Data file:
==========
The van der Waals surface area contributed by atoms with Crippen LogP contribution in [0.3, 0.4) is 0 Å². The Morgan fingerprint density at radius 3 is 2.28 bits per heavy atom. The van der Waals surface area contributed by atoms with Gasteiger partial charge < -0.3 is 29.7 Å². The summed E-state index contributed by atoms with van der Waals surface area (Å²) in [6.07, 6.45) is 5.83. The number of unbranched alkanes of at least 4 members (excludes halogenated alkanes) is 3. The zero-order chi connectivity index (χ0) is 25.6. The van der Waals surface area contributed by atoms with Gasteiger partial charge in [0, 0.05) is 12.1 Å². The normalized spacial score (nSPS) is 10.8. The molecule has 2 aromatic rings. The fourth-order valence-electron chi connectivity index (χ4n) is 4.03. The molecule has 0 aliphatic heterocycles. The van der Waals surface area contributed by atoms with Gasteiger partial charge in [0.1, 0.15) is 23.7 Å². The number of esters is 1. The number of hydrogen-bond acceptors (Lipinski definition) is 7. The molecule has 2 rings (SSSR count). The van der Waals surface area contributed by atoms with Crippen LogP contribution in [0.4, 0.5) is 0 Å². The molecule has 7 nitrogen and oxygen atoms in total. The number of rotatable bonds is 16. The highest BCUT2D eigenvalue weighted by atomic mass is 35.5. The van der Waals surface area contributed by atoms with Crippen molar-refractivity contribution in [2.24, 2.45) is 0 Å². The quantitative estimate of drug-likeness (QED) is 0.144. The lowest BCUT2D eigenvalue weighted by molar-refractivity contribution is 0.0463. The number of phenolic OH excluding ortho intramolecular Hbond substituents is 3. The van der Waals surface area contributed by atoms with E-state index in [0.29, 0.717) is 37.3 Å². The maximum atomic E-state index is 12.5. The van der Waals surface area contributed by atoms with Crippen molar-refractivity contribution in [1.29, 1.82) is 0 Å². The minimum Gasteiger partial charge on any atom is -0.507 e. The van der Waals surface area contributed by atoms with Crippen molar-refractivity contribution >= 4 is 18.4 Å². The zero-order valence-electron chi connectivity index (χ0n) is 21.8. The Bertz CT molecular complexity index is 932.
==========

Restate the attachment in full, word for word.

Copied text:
The van der Waals surface area contributed by atoms with Crippen LogP contribution in [0.3, 0.4) is 0 Å². The Morgan fingerprint density at radius 3 is 2.28 bits per heavy atom. The van der Waals surface area contributed by atoms with Gasteiger partial charge < -0.3 is 29.7 Å². The summed E-state index contributed by atoms with van der Waals surface area (Å²) in [6.07, 6.45) is 5.83. The number of unbranched alkanes of at least 4 members (excludes halogenated alkanes) is 3. The zero-order chi connectivity index (χ0) is 25.6. The van der Waals surface area contributed by atoms with Gasteiger partial charge in [0, 0.05) is 12.1 Å². The normalized spacial score (nSPS) is 10.8. The molecule has 2 aromatic rings. The fourth-order valence-electron chi connectivity index (χ4n) is 4.03. The molecule has 0 aliphatic heterocycles. The van der Waals surface area contributed by atoms with Gasteiger partial charge in [0.1, 0.15) is 23.7 Å². The number of esters is 1. The number of hydrogen-bond acceptors (Lipinski definition) is 7. The molecule has 2 rings (SSSR count). The van der Waals surface area contributed by atoms with Crippen LogP contribution in [0.4, 0.5) is 0 Å². The molecule has 7 nitrogen and oxygen atoms in total. The number of rotatable bonds is 16. The highest BCUT2D eigenvalue weighted by atomic mass is 35.5. The van der Waals surface area contributed by atoms with Crippen molar-refractivity contribution in [2.24, 2.45) is 0 Å². The quantitative estimate of drug-likeness (QED) is 0.144. The lowest BCUT2D eigenvalue weighted by molar-refractivity contribution is 0.0463. The number of phenolic OH excluding ortho intramolecular Hbond substituents is 3. The van der Waals surface area contributed by atoms with E-state index in [0.29, 0.717) is 37.3 Å². The maximum atomic E-state index is 12.5. The van der Waals surface area contributed by atoms with Crippen molar-refractivity contribution in [1.29, 1.82) is 0 Å². The minimum Gasteiger partial charge on any atom is -0.507 e. The van der Waals surface area contributed by atoms with Crippen molar-refractivity contribution >= 4 is 18.4 Å². The zero-order valence-electron chi connectivity index (χ0n) is 21.8. The Bertz CT molecular complexity index is 932.